Over the past 16 months, HSI/Europe has worked with MPs to ensure that the unanimous resolution of Parliament was translated into legislation and today’s approval is the culmination of this campaign. MPs from different political parties have maintained pressure on Environment Minister Khattabi. A recent response to a parliamentary question from MP Jan Briers (CD&V, Flemish Christian democrats) revealed that the Ministry had only stopped issuing permits for importing animal trophies since mid-March 2023, a delay which outraged many MPs.

This landmark decision by the Belgian government echoes the strongly held views of its people. A 2020 survey by Ipsos commissioned by HSI/Europe showed that 91% of Belgians oppose trophy hunting and 88% support a prohibition on importing any kind of hunting trophy at all.

This sentiment is not limited to Belgium but is resonating across the European continent. A 2023 pan-European poll conducted by Savanta in all 27 EU Member States on behalf of HSI/Europe, laid bare the widespread public rejection of trophy hunting. A striking 83% of respondents stood firm against this practice, with just 6% in favor. The vast majority is expecting strong measures to be taken against trophy hunting, with a compelling majority (74%) rallying behind a national import ban and similar support for an EU-wide ban (73%). These survey results underscore a profound and growing public concern across Europe, spotlighting the urgency and importance of wildlife conservation and the protection of threatened species.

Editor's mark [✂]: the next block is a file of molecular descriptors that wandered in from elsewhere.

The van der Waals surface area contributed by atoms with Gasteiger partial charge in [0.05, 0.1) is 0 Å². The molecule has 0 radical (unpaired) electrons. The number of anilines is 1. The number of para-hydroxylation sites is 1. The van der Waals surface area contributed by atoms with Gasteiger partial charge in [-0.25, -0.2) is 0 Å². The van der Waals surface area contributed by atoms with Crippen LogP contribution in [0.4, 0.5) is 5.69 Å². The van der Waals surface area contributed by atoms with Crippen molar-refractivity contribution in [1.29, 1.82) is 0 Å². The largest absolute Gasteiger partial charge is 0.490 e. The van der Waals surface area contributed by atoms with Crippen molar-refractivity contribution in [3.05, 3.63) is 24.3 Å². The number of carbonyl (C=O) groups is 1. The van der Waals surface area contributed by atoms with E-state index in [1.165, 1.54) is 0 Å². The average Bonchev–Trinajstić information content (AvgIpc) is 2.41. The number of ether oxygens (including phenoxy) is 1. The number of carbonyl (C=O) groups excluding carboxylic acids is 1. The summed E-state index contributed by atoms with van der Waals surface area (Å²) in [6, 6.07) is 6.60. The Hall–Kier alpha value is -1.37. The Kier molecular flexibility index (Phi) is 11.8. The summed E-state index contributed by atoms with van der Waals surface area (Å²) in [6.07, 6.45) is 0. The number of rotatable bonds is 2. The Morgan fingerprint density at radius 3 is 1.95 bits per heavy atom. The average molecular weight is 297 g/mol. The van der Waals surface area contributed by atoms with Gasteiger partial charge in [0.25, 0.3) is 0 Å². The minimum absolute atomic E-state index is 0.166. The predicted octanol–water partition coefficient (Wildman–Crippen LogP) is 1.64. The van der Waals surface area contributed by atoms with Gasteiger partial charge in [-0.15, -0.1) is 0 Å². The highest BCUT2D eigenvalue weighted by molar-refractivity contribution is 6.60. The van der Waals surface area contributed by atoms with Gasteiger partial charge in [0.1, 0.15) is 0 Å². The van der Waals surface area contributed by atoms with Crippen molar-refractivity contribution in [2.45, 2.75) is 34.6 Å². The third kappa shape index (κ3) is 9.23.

Today, Belgium has echoed the urgent European call to action against trophy hunting, joining the ranks of countries like the Netherlands, France, and Finland, which have each implemented various degrees of bans and restrictions on the practice of import of hunting trophies. Momentum against trophy hunting is accelerating across the continent, with nations including the UK, Germany, Italy, and Poland now also involved in active discussions to impose bans at varying stages of progress.

Facts on trophy hunting: